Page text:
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Tibetan Rugs: from Nepal to your home

Aside from their aesthetic purpose, rugs also hold various artistic, spiritual and historical significances across the world.

Notably, rug design is woven into Tibetan history. Their original and meticulous designs from past centuries are still highly coveted by the rest of the world today and understandably so.

Though the heyday of the Tibetan rug and carpet industry occurred in the 19th and early 20th centuries, they retain a significant popularity. Following its decline due to social upheaval in the latter half of the 20th century, many Tibetan carpet creations began exporting from India and Nepal.

While many of these ‘Tibetan rugs’, which appear in today’s international market, are produced by non-native businesses in South Asia, their legacy and poignancy in designer rugs remains.

Tantric Rugs

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The nature of Tantric Buddhism relies heavily on symbolism and metaphor, as such this category of rug design is laden with weird yet wonderful imagery.

Each rug narrates its own story from Tibetan legend, often showing images of would be archetypes of Buddhist deities. The rug owner’s choice of deity was said to represent their deepest nature as a Tantric practitioner.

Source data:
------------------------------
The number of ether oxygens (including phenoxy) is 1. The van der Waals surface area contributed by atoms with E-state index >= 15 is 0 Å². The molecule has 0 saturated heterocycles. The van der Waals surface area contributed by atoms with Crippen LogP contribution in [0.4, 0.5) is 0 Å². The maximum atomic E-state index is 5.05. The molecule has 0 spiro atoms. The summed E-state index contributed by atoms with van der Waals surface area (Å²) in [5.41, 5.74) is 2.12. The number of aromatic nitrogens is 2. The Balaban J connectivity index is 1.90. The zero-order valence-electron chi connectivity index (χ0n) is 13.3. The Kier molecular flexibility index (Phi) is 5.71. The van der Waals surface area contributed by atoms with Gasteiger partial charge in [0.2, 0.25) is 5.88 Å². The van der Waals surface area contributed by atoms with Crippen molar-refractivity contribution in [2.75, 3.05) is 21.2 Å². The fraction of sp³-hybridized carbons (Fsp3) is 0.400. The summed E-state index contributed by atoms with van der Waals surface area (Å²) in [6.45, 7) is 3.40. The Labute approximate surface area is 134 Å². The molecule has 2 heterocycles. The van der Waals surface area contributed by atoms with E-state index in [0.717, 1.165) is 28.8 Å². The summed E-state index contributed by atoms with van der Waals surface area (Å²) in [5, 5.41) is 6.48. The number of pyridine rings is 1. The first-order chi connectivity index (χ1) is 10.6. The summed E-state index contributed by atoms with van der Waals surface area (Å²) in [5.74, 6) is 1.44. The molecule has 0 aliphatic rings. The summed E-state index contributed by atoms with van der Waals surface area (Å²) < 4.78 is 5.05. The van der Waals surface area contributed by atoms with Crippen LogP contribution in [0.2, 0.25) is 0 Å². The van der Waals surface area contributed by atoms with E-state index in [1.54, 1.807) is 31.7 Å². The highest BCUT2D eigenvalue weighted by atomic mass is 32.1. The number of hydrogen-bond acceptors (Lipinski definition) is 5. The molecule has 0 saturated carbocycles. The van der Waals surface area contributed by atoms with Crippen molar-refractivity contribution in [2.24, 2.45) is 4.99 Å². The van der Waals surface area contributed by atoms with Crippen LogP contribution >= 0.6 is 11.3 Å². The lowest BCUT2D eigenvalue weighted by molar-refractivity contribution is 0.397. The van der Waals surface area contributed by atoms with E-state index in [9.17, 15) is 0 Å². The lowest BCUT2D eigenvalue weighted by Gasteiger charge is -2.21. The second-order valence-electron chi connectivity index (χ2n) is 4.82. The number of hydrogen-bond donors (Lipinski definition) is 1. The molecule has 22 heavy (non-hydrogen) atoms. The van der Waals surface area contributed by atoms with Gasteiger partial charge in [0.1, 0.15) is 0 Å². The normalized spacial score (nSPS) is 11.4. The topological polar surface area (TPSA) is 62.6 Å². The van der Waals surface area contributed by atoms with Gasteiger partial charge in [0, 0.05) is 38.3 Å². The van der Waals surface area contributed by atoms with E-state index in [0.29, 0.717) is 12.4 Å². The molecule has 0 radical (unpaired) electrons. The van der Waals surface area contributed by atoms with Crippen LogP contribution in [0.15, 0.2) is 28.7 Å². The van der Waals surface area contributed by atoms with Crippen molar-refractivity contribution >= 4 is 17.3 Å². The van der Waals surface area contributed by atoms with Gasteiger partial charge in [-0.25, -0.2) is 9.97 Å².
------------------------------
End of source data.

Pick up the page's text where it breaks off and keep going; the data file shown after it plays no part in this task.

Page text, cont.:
Wangden Rugs

Aesthetically, these are distinctive from other styles of Tibetan rug and according to local oral traditions, they were the first type of knotted pile rug ever woven in Tibet.

Created in the Shigatse region, this style of rug is loosely woven with a low knot count and a thick shaggy fringe.

Originally wangden rugs were used in monasteries, their thicker pile making them comfortable for monks to sit on. They are now used more domestically, but mostly remain in only small batch production.

Tiger Rugs

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These are closely associated with Tibetan Tantric rugs due to their representation of wrathful gods.

Designs for tiger rugs come in two distinct forms: one is a realistic ‘tiger pelt’ and the other is a more abstract style of tiger stripes.

 

 

How to use Tibetan rugs in your modern home

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Tibetan people have used rugs for a variety of purposes, most notably for prayer and meditation. At Bazaar Velvet we like to offer a range of styles which can blend into rooms that are designed for peace and calm.

For example, our Persian rug designs offer a range of colours which can enhance the spiritual nature of a room. These rugs are well suited to prayer rooms or as a meditation friendly addition to a communal space, such as your living room. Alternatively some of our patchwork rugs combine oriental patterning with equally harmonious semiotic shades, giving a reminiscent look and showing influence from historically spiritual rug design.

 

 

 

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